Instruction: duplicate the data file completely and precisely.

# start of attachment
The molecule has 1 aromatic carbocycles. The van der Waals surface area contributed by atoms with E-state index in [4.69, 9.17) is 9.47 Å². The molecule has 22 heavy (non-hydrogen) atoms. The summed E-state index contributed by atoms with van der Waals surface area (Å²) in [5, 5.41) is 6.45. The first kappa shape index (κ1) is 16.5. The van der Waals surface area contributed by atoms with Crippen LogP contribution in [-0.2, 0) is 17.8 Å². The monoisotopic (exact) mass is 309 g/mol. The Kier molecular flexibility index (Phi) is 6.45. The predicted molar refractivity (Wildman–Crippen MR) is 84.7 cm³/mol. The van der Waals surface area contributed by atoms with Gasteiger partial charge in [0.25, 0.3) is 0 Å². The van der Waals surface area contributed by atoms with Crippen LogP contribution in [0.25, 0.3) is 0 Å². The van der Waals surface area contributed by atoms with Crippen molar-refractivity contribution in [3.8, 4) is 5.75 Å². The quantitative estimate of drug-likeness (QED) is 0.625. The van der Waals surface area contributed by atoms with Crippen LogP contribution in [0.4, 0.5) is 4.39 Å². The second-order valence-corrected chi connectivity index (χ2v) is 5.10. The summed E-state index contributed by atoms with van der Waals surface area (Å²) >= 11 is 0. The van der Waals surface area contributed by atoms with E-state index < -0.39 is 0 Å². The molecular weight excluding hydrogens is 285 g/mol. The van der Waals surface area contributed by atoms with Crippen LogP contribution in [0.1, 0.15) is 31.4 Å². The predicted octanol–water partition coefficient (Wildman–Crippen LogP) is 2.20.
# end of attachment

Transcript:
The molecule has 1 aromatic carbocycles. The van der Waals surface area contributed by atoms with E-state index in [4.69, 9.17) is 9.47 Å². The molecule has 22 heavy (non-hydrogen) atoms. The summed E-state index contributed by atoms with van der Waals surface area (Å²) in [5, 5.41) is 6.45. The first kappa shape index (κ1) is 16.5. The van der Waals surface area contributed by atoms with Crippen LogP contribution in [-0.2, 0) is 17.8 Å². The monoisotopic (exact) mass is 309 g/mol. The Kier molecular flexibility index (Phi) is 6.45. The predicted molar refractivity (Wildman–Crippen MR) is 84.7 cm³/mol. The van der Waals surface area contributed by atoms with Gasteiger partial charge in [0.25, 0.3) is 0 Å². The van der Waals surface area contributed by atoms with Crippen LogP contribution in [0.25, 0.3) is 0 Å². The van der Waals surface area contributed by atoms with Crippen molar-refractivity contribution in [3.8, 4) is 5.75 Å². The quantitative estimate of drug-likeness (QED) is 0.625. The van der Waals surface area contributed by atoms with Crippen LogP contribution in [0.4, 0.5) is 4.39 Å². The second-order valence-corrected chi connectivity index (χ2v) is 5.10. The summed E-state index contributed by atoms with van der Waals surface area (Å²) >= 11 is 0. The van der Waals surface area contributed by atoms with E-state index < -0.39 is 0 Å². The molecular weight excluding hydrogens is 285 g/mol. The van der Waals surface area contributed by atoms with Crippen LogP contribution in [0.1, 0.15) is 31.4 Å². The predicted octanol–water partition coefficient (Wildman–Crippen LogP) is 2.20.